SABC mum on disciplinary hearings

SABC journalist Lukhanyo Calata protests for journalist's rights outside the SABC offices in Cape Town. (Paul Herman, News24)
SABC journalist Lukhanyo Calata protests for journalist's rights outside the SABC offices in Cape Town. (Paul Herman, News24)

Johannesburg - The SABC on Sunday refused to confirm the veracity of a union report that the disciplinary hearings of suspended news journalists have been suspended - some indefinitely.

"We do not comment on employer-employee issues in the public space. We are not going to make an exception on this one" the SA Broadcasting Corporation's spokesperson Kaizer Kganyago told News24.

On Sunday, trade union, Solidarity, issued a statement in which it reported that the SABC had postponed the hearings of Thandeka Gqubule, Foeta Krige and Suna Venter - which were due to start on Monday - indefinitely.

"The hearings of the other three employees, Busisiwe Ntuli, Jacques Steenkamp and Krivani Pillay, was due to take place on Friday, but this hearing, too, was postponed," said Solidarity chief executive Dirk Hermann.

The series of suspensions occurred following SABC COO Hlaudi Motsoeneng's decision, announced in May, to no longer show the destruction of property during protests. He argued that showing such footage would encourage others to do the same.

Censorship 'unlawful'

The eight suspended journalists raised concerns about this apparent censorship at various time, seeing them served with disciplinary letters.

Acting SABC CEO Jimi Matthews also resigned at the end of June, citing a climate of censorship Motsoeneng had fostered, as well as political pandering. 

Civil society protests about the matter have also since taken place and Icasa is due to announce the findings of public hearings into the matter shortly.

On Sunday, Hermann said that the union was not satisfied with only postponements of the hearings: "The disciplinary process must be abolished in its entirety."

Solidarity would approach the Constitutional Court in the coming week in connection with the allegations of censorship at the national broadcaster, as well as apply for an interdict at the Labour Court against the SABC's disciplinary processes.

Along with the six journalists represented by Solidarity, Lukhanyo Calata and Vuyo Mvoko, have also been suspended.

"The censorship instruction is clearly unlawful. It is in direct violation of the principles of freedom of speech and the public's right to know."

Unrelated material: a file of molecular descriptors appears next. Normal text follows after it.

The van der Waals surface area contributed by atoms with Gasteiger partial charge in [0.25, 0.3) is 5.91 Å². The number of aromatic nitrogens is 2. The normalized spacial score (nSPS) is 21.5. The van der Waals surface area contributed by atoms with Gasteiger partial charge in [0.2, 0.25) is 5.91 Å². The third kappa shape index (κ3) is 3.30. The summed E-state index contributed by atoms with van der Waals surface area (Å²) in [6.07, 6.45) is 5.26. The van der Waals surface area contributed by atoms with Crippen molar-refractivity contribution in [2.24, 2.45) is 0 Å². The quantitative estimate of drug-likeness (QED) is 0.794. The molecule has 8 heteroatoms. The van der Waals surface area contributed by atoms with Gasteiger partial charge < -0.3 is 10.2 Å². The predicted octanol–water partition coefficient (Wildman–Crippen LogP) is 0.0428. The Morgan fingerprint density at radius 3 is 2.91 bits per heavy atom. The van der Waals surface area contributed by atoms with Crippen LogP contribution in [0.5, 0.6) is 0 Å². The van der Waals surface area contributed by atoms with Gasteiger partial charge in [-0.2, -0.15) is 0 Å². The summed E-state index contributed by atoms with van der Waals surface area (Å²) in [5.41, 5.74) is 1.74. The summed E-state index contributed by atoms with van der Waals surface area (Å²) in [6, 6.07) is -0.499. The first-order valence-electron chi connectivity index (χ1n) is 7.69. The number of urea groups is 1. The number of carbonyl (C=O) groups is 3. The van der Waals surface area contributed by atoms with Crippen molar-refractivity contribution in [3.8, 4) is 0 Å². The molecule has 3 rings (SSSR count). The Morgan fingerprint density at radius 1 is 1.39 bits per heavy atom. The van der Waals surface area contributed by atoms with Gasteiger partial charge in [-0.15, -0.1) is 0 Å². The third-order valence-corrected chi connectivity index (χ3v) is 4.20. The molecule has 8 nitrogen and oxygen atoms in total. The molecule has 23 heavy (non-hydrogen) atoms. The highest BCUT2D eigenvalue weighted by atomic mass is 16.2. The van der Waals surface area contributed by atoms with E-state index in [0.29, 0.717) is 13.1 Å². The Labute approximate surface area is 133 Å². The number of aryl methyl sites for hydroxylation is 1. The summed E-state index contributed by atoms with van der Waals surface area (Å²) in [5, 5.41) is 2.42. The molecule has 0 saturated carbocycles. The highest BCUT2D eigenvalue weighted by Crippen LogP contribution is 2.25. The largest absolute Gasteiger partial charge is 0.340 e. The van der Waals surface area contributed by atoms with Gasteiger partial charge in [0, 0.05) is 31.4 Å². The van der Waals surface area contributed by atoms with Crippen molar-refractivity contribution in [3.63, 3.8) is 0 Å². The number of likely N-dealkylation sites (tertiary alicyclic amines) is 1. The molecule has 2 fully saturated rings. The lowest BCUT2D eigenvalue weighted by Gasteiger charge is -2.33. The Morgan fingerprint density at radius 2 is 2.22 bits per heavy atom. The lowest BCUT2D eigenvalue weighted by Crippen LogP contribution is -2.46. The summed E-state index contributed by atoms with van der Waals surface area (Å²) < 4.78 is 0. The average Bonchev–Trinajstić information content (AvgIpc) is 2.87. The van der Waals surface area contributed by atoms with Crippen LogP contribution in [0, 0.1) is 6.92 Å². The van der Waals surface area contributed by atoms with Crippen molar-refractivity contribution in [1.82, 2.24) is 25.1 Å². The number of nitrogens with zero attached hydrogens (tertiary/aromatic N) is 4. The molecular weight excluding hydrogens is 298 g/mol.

"The unlawfulness of the instruction makes the entire suspension unlawful."

'A frenzy of power'

On Saturday night, the eight suspended SABC journalists received a Nat Nakasa award for demonstrating exceptional integrity and courage in upholding their commitment to ethical journalism and freedom of expression.

"The SABC, a national asset, has been on a downward spiral. Editorial independence is trampled on and eccentric management orders are thrown around in a frenzy of power."

"These eight refuse to be silent," read a statement issued by the award body.

Those present at the Johannesburg ceremony accepted their awards in tears and carrying white balloons.

Of those suspended, Gqubule serves as an economics editor, Calata as a parliamentary correspondent, Mvoko, a specialist presenter and Ntuli a Special Assigment executive producer. Steenkamp is an investigative journalist, while Pillay is an executive producer for current affairs at SAFM.  Venter is a RSG senior journalist and Krige, an executive producer at the same radio station.

The political tide appears to have begun to turn against the SABC following a media briefing by the ANC this week in which it suggested that the broadcaster was in contravention of the Constitution as well as ANC policy.

"If you put a blanket ban on the coverage and footage of what is already burning, you are in conflict with the Constitution and you are in conflict with what we have stood for of allowing South Africans to watch what they want to watch and make up their own minds, " ANC NEC Sub-Committee on Communications chairperson Jackson Mthembu said on Tuesday at a press briefing on media freedom.

He also criticised management at the SABC as 'lacking'.

That is why we keep moving from one crisis to another," he added.

He condemned reports that the broadcaster might have favoured certain political parties.

"If the SABC has disadvantaged other (political) parties to the benefit of the ANC, as the ANC we are saying let there be an inquiry," said Mthembu at the time.

Following his resignation, Matthews claimed coverage of opposition party, the EFF, had been sidelined.

On Friday, a group of prominent foundations representing "illustrious South Africans" including Desmond and Leah Tutu, Chief Albert Luthuli and Thabo Mbeki among others, called for a judicial commission of inquiry into the SABC controversy.

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